Someone asked me, many years ago, why I chose to be a writer. Of all the things I could have done, why this? It is an unstable profession; any writer will tell you that. You have years when the books sell like hotcakes, the short stories rack up the accolades, and you are everyone's darling. Then there are the years when you look at your thinning bank account and curse your adventurousness in staying in the world of the self-employed. You're either on top of the world or you're not. There is rarely any in-between step there.
But there is the flip-side of the business, which is the fact that some people were just born to write. Some of us have no choice. We have stories in our heads that have to find their way out onto paper. There are things we have to say, or they will drive us crazy. For some writers, the need to write is in their blood.
I remember watching Mom as she typed out one story after another on her old Brother word processor. Sometimes I woke up in the middle of the night to the sound of the clicking, and when I wandered into the dining room there she would be, surrounded by stacks of books and papers. Sometimes she noticed my presence. More often than not, she didn't, and those were my favorite selfish times. I would stand at the entrance of the dining room and watch her. Her eyes were distant, her hands were flying over the keys, and she was so lost in the story that she had become a part of the story. It was all over her face, that look of awe or loss or happiness, depending.
And I would think, every time...I wish I could write like that.
A few years later, I was sitting at my own typewriter, pounding away at my first novel. It was about Jeff and Angela and the old horse farm and the horse named Skipper. I was so lost in it that I didn't hear anyone calling me for dinner. I didn't hear anyone coming around to look over my shoulder. I didn't hear anything until I was too tired to see the keys and I looked at the clock and it was past midnight.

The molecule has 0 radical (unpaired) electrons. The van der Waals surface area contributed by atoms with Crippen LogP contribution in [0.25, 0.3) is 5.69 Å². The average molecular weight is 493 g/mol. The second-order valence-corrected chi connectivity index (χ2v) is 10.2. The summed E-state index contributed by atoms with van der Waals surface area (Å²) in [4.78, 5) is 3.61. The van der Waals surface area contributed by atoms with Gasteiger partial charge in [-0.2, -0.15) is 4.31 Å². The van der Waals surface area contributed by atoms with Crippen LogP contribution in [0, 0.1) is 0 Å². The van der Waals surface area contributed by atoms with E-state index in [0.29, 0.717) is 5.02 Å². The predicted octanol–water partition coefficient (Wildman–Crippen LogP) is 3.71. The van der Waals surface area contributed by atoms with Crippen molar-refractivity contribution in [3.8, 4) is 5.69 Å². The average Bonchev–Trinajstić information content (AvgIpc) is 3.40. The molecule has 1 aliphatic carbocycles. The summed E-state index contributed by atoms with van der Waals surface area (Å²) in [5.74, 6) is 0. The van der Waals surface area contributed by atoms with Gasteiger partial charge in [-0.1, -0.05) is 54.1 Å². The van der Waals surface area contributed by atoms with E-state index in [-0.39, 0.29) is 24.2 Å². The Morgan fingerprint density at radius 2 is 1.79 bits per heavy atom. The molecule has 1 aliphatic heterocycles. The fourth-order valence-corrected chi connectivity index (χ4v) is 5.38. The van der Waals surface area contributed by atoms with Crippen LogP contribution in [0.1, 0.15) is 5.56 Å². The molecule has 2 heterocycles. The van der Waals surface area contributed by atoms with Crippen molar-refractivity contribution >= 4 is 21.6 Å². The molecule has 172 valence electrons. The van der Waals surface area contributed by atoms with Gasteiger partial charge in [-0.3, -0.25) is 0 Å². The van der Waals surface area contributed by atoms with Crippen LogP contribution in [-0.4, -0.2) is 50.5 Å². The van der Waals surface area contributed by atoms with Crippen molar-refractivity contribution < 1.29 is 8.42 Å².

I had been writing for ten hours.
That's when it hit me, hard as one of those old Royal manual typewriters dropped from above -- This is what Mom did. This is how it feels!
Sometimes I would hear someone say they had "found their calling" to do something. That they had been shown, somehow, someway, what they were meant to do. When I fell into that paper and lost myself in another world, when the clicking of those keys and the dinging of that carriage return became the music that paced my very breathing, I knew.
I think about that often lately. I haven't been writing here much, I know. And this entry is actually from a draft I started months ago and never got back to until now. That's because I've been writing one book after another and I've neglected this blog. My apologies for that -- I know there are those out there who read it quite often.
Over the last six months, I have written over 120,000 words. The stories and the novel have flowed out of me like water out of a spring, and I've been reminded almost every day of watching my mother at her typewriter, losing herself in the page.
I've been losing myself in the pages. And it feels absolutely wonderful -- it feels like home.